Saturday, June 20, 2009

A Transformer-Coupled Booster Amplifier for the AN214

Due to it’s inherently low power output design, does addition of a transformer-coupled booster amplifier to an AN214-based amplifier aid or hinder it’s sound quality?

By: Vanessa Uy

Given it’s inherently low power output – between 4 to 5 watts into an 8-ohm load. It was therefore inevitable to find a way of increasing the “meager” output of the AN214 IC-based audio amplifier without sacrificing it’s inherently good sound quality (on the cheap?). I wonder how many ways were “engineered” during the past 30 + years or so history of this device. Surprisingly, a consensus was reached of choosing a “primitive” transformer-coupled PNP transistor-based design that probably dates from the 1950s.

The design configuration of the transformer-coupled booster amplifier used to increase the 5-watt power output of the AN214 IC-based power amplifier for all intents and purposes resembles that of a transformer-coupled 300B-based push-pull tube power amplifier circuit. Except that the 300B tubes (or valves as they say in Merry Old England) were replaced by MJ2955 PNP power transistors in a TO-3 package. From my point of view, this transistor-based transformer-coupled booster amplifier circuit was probably based on the first transistor-based audio power amplifier designs first published in the US-based audio electronics magazine called AUDIO. Probably those issues dated between January 1960 to December 1961 - i.e. the Golden Age of Stereo.

During my experimentation of the MJ2955-based transformer-coupled booster amplifier – which to all intents and purposes is a continuation of the experiment done by my older audio-buddies during the last 25 years or so – I did optimize the input transformer winding design. By eliminating stray capacitance of the input transformer / driver transformer winding and optimizing it for a near-perfect square wave performance and transfer function characteristics. I did manage to reduce the booster amplifier’s recommended negative feedback level, which only improved the sound quality to no end.

Compared to its 300B tube-based sibling sound quality wise, it was a close match. Although the 300B-based push-pull amplifier did manage to display irreproachable beauty where it excels. Like in the Middle-C region of the musical performance – i.e. upper bass and lower midrange region of the audio spectrum. And even though it was criticized during the 1980s that transistor-based transformer-coupled booster amplifiers are notorious for having high total harmonic distortion (THD) in comparison to a full complementary direct-coupled solid-state power amplifier. But if you wind the transformers properly by eliminating stray capacitance – especially the input / driver transformers, the inherently high THD (total harmonic distortion) of transformer-coupled solid-sate booster amplifiers can be dramatically reduced. Although high-quality audio frequency transformers – driver transformers and output transformers - that are wound at artisan levels to optimize their square-wave performance and optimize their transfer-function characteristics across the audio spectrum are magnitudes more expensive in comparison to matched pairs of high-power output transistors.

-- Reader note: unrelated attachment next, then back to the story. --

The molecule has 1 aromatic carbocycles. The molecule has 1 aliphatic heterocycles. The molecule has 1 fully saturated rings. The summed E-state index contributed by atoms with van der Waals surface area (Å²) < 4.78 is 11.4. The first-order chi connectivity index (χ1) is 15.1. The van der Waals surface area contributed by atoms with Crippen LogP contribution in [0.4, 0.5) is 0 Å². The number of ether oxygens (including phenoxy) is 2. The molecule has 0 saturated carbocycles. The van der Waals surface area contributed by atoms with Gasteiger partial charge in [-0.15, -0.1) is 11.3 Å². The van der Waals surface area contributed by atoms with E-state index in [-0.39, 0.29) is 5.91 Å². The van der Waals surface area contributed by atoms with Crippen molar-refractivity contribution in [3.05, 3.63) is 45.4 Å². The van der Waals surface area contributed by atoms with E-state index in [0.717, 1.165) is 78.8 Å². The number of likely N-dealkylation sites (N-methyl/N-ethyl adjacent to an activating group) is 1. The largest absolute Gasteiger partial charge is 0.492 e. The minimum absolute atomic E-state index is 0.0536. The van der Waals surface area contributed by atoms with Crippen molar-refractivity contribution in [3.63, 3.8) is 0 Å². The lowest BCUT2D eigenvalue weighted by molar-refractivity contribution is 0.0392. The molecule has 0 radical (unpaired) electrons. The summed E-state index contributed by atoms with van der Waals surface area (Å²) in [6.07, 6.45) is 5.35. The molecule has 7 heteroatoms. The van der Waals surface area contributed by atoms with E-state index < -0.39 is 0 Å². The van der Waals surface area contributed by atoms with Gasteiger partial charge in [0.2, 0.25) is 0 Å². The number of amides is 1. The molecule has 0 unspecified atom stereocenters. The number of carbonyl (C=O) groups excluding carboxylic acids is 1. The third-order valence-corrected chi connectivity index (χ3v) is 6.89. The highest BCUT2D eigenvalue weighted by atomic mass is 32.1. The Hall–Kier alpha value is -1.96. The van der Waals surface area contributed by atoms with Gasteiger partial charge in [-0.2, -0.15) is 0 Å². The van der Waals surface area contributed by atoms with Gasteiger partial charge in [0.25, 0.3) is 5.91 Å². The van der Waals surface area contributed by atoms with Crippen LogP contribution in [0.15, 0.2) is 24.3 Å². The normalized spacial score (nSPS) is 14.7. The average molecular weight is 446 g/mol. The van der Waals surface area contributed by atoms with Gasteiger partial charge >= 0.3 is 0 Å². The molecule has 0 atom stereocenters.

The bad news is – from a perfectionist audiophile’s perspective – a lot can go wrong, sound quality wise, in the actual construction of full complementary direct-coupled solid-state power amplifiers. Especially if the “engineer” doesn’t trust their own ears and chose to trust on measuring instruments instead could result in a sluggish sounding power amplifier with unlimited reserves of power - but one that is sorely lacking in the pace, rhythm, and timing department. That's why I really hate musically illiterate audio engineers. Looks like the old-school wisdom gained by audio engineers during the Golden Age of Stereo still applies well into the 21st Century. And it also provides a low-cost route to audio nirvana via the AN214 IC-based audio power amplifier route. Ain’t it fun to be an audio cheapskate?


  1. I assume that you've arrived in designing the best-sounding driver transformers and output transformers through a combination of trial-and-error sound quality assessment and with an aid of a cathode ray oscilloscope and a function generator's square-wave output. Or in your case it could have been a Windows PC - compatible virtual instrument package. Although there are some tweaking tips that you should need to know.
    When selecting the negative-feedback level of your booster amp for the AN214, make sure that you've optimize the windings of your input / driver transformer and the output transformer by making sure they are not producing a sharp supersonic treble peak manifested by the ringing in your square-wave tests - which could easily "fry" tweeters in a matter of minutes. Transformer ringing is primarily caused by leakage inductance and winding stray capacitance forming a resonant circuit - i.e. tank circuit. Though this can be easily prevented if you follow good transformer winding tips.
    Back when I was 10 - in 1982 - "ringy" transformers from a badly-designed AN214 transformer-coupled booster amplifier manifest itself as a high-pitched noise similar to that of an old Black and White TV's flyback transformer plus the horizontal sweep frequency of 15.75 KHz. At audible levels, this can easily destroy tweeters in a matter of a few minutes.

  2. I try to avoid - as much as possible - digital-based electronic test and measurement gear, including digital multitesters, because they tend to add their own "digital" noise into the system's steady-state condition you are trying to measure.